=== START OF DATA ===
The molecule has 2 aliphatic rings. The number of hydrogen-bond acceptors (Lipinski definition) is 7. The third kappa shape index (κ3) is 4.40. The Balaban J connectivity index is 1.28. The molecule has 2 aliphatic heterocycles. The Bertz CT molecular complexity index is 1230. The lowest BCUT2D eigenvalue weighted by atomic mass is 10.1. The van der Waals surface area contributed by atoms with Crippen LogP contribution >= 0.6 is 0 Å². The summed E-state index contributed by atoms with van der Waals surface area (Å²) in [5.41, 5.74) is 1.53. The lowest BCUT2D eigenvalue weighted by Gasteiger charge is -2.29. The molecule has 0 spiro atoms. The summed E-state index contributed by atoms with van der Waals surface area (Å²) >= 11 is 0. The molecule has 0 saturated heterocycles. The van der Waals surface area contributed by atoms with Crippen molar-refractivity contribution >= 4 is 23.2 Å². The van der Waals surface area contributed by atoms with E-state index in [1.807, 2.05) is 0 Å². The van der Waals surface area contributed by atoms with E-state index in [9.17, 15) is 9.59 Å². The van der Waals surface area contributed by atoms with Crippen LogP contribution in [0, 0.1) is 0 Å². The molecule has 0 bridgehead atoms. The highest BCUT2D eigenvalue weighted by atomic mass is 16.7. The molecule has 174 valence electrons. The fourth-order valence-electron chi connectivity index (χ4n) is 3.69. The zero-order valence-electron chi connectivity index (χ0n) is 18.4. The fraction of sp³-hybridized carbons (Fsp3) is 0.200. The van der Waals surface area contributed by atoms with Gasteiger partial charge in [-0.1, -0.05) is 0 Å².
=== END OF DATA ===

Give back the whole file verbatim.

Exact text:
The molecule has 2 aliphatic rings. The number of hydrogen-bond acceptors (Lipinski definition) is 7. The third kappa shape index (κ3) is 4.40. The Balaban J connectivity index is 1.28. The molecule has 2 aliphatic heterocycles. The Bertz CT molecular complexity index is 1230. The lowest BCUT2D eigenvalue weighted by atomic mass is 10.1. The van der Waals surface area contributed by atoms with Crippen LogP contribution >= 0.6 is 0 Å². The summed E-state index contributed by atoms with van der Waals surface area (Å²) in [5.41, 5.74) is 1.53. The lowest BCUT2D eigenvalue weighted by Gasteiger charge is -2.29. The molecule has 0 spiro atoms. The summed E-state index contributed by atoms with van der Waals surface area (Å²) >= 11 is 0. The molecule has 0 saturated heterocycles. The van der Waals surface area contributed by atoms with Crippen molar-refractivity contribution >= 4 is 23.2 Å². The van der Waals surface area contributed by atoms with E-state index in [1.807, 2.05) is 0 Å². The van der Waals surface area contributed by atoms with E-state index in [9.17, 15) is 9.59 Å². The van der Waals surface area contributed by atoms with Crippen LogP contribution in [0, 0.1) is 0 Å². The molecule has 0 bridgehead atoms. The highest BCUT2D eigenvalue weighted by atomic mass is 16.7. The molecule has 174 valence electrons. The fourth-order valence-electron chi connectivity index (χ4n) is 3.69. The zero-order valence-electron chi connectivity index (χ0n) is 18.4. The fraction of sp³-hybridized carbons (Fsp3) is 0.200. The van der Waals surface area contributed by atoms with Gasteiger partial charge in [-0.1, -0.05) is 0 Å².